What’s old is new again: Digital marketers turn to old-school analytics to land customers



Putting the right promotional offer in front of the right person at the right time was the mantra of old-school direct response marketing. But it’s becoming even more relevant in the digital age.

At time when marketing spending has taken a hit from the economy, programs that can deliver customers cost-efficiently are standing out.   Evanston-based Leapfrog Online is so sure of its strategic approach, founded on direct response principles, that it doesn’t ask its clients to pay until it delivers a customer for them.

“We’ll bet our compensation we can get you a new customer on a target price you can live with,” said Dave Husain, chief executive officer of the 100-employee firm.

Still, finding customers in a weak economy isn’t a given.   “Leapfrog has to consistently deliver” to win clients and make money, said Tim Calkins, clinical professor of marketing at Northwestern University’s Kellogg School of Business.

But it’s a compelling strategy from the client’s point of view.   “It’s much easier to justify a spend when you can see the response,” Calkins said.   “They’re just pushing it farther than most.”

Leapfrog came up with the strategy long before the recession hit.   Founded in 1995 by Husain and colleague Scott Epskamp, both of whom previously worked at DiscoverCard, Leapfrog’s first client was their former employer. They   expanded to the telecom industry in 2002, by convincing giant AT&T Broadband to give them a chance.   “Big companies want to know, `What did I get for that marketing spend and why can I believe these guys really have my best interest in mind?’ ” Husain said.

Leapfrog Online’s emphasis on accountability helped win business from AT&T and other large corporations offering products and services that are ongoing, such as financial services, telecommunications and home-security systems.   With demand climbing rapidly, it hit 689 on the Inc. 5000 list of fast-growing firms in 2007, with annual revenue of $85 million, up 483 percent from $14.6 million in 2003.

The niche firm, which sold a minority stake to Boston private equity fund Northbridge Growth Equity for $30 million in August   2008, was impacted by the recession, but is now   “back on track,” said Jason Wadler, chief strategy officer. It hopes to continue growing by adding clients and acquiring companies strategically.

When working with clients, Leapfrog invests its own money upfront to analyze customer data and identify groups of people most likely to convert to customers, using a direct marketing technique called segmentation.   Then Leapfrog sets up   separate Web sites using the clients’ logo and brand to promote offers that will entice purchases from the targeted customer group.   It uses all types of media to bring customers to the offer site, while fulfillment is handled by the client, Wadler said.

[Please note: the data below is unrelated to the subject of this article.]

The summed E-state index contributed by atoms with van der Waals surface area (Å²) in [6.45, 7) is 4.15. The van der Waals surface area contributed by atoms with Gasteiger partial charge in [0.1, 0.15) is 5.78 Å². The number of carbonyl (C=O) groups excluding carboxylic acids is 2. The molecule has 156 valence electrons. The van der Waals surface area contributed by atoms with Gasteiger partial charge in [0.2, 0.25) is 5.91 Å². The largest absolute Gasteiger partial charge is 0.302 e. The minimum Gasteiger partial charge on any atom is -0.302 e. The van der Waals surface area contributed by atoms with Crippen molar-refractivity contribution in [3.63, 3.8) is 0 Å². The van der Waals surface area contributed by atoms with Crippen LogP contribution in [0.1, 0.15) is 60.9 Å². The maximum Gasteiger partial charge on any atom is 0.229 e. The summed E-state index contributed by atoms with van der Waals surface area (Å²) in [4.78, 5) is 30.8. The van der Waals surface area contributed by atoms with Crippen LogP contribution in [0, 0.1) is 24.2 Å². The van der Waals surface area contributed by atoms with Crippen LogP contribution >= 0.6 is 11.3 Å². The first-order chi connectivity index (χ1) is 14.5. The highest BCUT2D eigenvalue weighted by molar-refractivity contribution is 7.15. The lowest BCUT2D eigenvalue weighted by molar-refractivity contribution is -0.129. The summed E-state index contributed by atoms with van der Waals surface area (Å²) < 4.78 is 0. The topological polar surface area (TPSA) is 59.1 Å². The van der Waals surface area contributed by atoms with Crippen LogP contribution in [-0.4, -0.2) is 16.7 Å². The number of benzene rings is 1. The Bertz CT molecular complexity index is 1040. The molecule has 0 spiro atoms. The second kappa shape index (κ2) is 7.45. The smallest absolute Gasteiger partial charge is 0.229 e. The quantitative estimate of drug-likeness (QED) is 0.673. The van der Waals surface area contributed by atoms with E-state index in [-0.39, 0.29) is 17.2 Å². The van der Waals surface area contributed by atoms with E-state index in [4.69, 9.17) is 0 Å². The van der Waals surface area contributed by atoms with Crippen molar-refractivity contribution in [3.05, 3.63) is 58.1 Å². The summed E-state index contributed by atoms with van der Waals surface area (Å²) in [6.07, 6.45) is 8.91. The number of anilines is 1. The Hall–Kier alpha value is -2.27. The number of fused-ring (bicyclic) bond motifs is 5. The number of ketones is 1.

In the digital arena, Leapfrog can get real-time   information on whether a particular offer is effective. If not, it tries something different until it’s successful.   Over time, Leapfrog attracts customers most likely to purchase. “Our goal is to convert as many people as possible as customers,” Wadler said.

Online test preparation company PrepMe.com also is using analytics to help define customers, so that it can look for others like them who might be interested in the company’s services.   That requires an upfront investment. “You have to spend money before you can make money,” said Avichal Garg, co-founder and chief technology officer.   But over time, it becomes cost effective because the company avoids spending money in the wrong places. “It becomes a by-the-numbers game,” he said.

PrepMe hired Michael Marchese from Leapfrog Online a year ago to be its vice president of consumer marketing and bring more analytics to the process, Garg said. “A year and a half ago, we had no idea who was buying or why they were buying,” he said. “Today we have a repeatable model.   We know where to get people and how much to pay for them.”

PrepMe’s sales have increased, and Garg said its online marketing savvy gives it an edge over larger competitors, like Kaplan and Princeton Review. “This is something most big brands won’t be able to do very well,” Garg said.   Online marketing is not part of their core competency, so many end up outsourcing it to a specialized firm.

Started in 2001 as an online firm, PrepMe has made online marketing an integral part of strategy,   said Garg, who formerly worked at Google. His latest push involves creating ways for PrepMe users to interact with each other using their Facebook identities. “Everyone has a Facebook identity. Let’s build on top of it,” he said.

Rosemont-based Culligan International, which sells water softening and treatment, traditionally relied on mass media and direct mail, but now is focusing on online media to boost its return on investment, said Eric Rosenthal, senior vice president of marketing.   It turned to Leapfrog Online for help about a year ago because it liked its quantitative approach. “Finding our target consumer can be difficult,” Rosenthal said.

Leapfrog creates Web pages with specific promotional offers, tracks results and handles search engine keyword buys.   “They report back weekly on, `Here’s where we are having success and here’s where we’re not,’ ” Rosenthal said.

The relationship works best through collaboration. Clients must trust Leapfrog Online with their brands because the agency works as a mini marketing department for them. “We only win when we win together,” Husain said.